(2008) Through a tip from a friend, screenwriter J. Michael Straczynski chanced upon the true story on which this mystery movie was based in a collection of old LAPD crime files. Director/producer Clint Eastwood, who also composed the original music, takes us back to Los Angeles in 1928 (a stretch of downtown reproduced comes alive with electric trams and Model T Fords) where on March 10th nine-year-old Walter Collins went missing from his home.
His single mother (the boy's father having left the day Walter was born), Christine Collins (Angelina Jolie), a supervisor of operators with Pacific Telephone, having had to fill in for someone on the Saturday she had promised to take her son to the movies, returns home to find he's gone. After scouring the neighborhood, she calls the police, only to be informed that a 24-hour waiting period must expire before an official missing-person's report can be filed.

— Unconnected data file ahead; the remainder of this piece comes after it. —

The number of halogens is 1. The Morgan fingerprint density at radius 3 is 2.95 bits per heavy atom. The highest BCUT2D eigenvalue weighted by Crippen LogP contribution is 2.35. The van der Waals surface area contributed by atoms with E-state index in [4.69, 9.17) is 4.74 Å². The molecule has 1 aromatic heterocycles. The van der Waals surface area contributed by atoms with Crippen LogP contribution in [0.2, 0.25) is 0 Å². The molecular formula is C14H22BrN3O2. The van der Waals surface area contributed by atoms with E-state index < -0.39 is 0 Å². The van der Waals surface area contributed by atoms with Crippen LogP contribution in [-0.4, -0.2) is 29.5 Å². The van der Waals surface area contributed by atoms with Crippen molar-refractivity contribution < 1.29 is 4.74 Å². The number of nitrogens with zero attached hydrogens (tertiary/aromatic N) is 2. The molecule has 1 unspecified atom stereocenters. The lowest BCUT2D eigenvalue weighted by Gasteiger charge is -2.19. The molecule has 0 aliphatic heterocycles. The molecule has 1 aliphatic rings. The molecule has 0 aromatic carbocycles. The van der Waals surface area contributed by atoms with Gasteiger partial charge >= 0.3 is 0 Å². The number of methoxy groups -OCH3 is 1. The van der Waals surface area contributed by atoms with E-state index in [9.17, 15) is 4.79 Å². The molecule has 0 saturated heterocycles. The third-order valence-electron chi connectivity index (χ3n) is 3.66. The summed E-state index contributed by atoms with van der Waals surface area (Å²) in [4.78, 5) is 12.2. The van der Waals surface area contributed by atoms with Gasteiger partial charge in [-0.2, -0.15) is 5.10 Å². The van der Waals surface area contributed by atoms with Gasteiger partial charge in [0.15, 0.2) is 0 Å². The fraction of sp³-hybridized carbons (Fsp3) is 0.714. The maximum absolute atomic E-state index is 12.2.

The first few seconds of the opening scene appear in black-and-white, rapidly coloring, bringing the photographic past to life; but the principal characters (all light-skinned) are permanently either black or white in morals and motives.
Two weeks after Walter's disappearance, Rev Gustav Briegleb (John Malkovich) of St Paul's Presbyterian Church, addresses his congregation as well as a radio audience, denouncing Captain James E. Davis's police department as "violent, corrupt, incompetent," declaiming that "our protectors have become our brutalizers."
Meanwhile in DeKalb, Illinois, in July a drifter leaves behind a boy accompanying him as collateral for a meal at a diner, never returning with his wallet; in August, five months after Walter's absence, the child arrives in LA on a train, hailed to the press by juvenile-division Capt J.J. Jones (Jeffrey Donovan) as Walter Collins.